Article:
‘…many women today are entering into motherhood in unprecedented states of isolation.  Isolation breeds anxiety. “I felt at the beginning, and still feel as a new mother,” said Beverly Solow, a New York-based international board-certified lactation consultant (IBCLC), when her first child was five months old, “the single … most difficult aspect is the isolation. To be so alone for hours and hours, in four walls – especially during the winter – you really lose perspective on things, you lose your sense of humor, and the fatigue in being up at night just puts a strain on the whole family.’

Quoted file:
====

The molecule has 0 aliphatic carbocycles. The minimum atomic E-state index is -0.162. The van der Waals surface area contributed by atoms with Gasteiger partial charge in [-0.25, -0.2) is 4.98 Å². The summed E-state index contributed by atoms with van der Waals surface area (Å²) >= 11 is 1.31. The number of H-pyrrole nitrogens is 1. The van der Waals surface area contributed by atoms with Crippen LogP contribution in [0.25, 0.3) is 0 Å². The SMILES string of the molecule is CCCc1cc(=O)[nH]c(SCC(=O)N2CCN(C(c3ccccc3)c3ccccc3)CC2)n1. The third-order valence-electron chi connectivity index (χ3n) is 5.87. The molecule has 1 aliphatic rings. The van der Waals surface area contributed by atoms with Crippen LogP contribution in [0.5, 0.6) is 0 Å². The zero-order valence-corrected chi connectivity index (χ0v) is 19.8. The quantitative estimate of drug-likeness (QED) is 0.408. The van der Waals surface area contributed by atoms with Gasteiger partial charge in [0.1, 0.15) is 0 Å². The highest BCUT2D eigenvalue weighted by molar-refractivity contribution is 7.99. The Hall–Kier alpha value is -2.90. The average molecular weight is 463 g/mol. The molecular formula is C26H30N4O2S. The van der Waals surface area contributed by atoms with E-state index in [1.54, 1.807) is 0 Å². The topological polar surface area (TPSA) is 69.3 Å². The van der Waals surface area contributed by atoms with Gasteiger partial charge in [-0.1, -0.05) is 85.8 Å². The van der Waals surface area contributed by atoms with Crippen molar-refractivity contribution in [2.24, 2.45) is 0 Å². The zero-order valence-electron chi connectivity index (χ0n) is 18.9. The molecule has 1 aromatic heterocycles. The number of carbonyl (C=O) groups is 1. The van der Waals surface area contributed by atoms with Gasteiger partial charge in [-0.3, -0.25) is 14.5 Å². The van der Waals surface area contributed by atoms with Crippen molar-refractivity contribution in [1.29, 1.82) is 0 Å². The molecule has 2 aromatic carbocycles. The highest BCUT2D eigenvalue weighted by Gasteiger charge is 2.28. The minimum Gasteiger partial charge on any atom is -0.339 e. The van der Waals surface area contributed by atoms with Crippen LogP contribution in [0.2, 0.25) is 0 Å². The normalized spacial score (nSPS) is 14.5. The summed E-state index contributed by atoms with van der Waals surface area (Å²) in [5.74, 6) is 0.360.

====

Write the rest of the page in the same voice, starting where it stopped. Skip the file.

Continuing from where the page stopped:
[Excerpt from Mothering the New Mother by Sally Placksin]


Some people think motherhood happens the moment your child is born or you receive them in your arms the first time, in the case of the adoptive parent. Motherhood and fatherhood don’t happen that easily unfortunately. Meeting your child the first time is the beginning of a process, that some of us had no clue about until it happened.

A Postpartum Doula can help smooth the transition between hospital and home, teaching you the skills you need to know to feel like you know how to take care of your newborn, and helping you get a little more rest and recovery.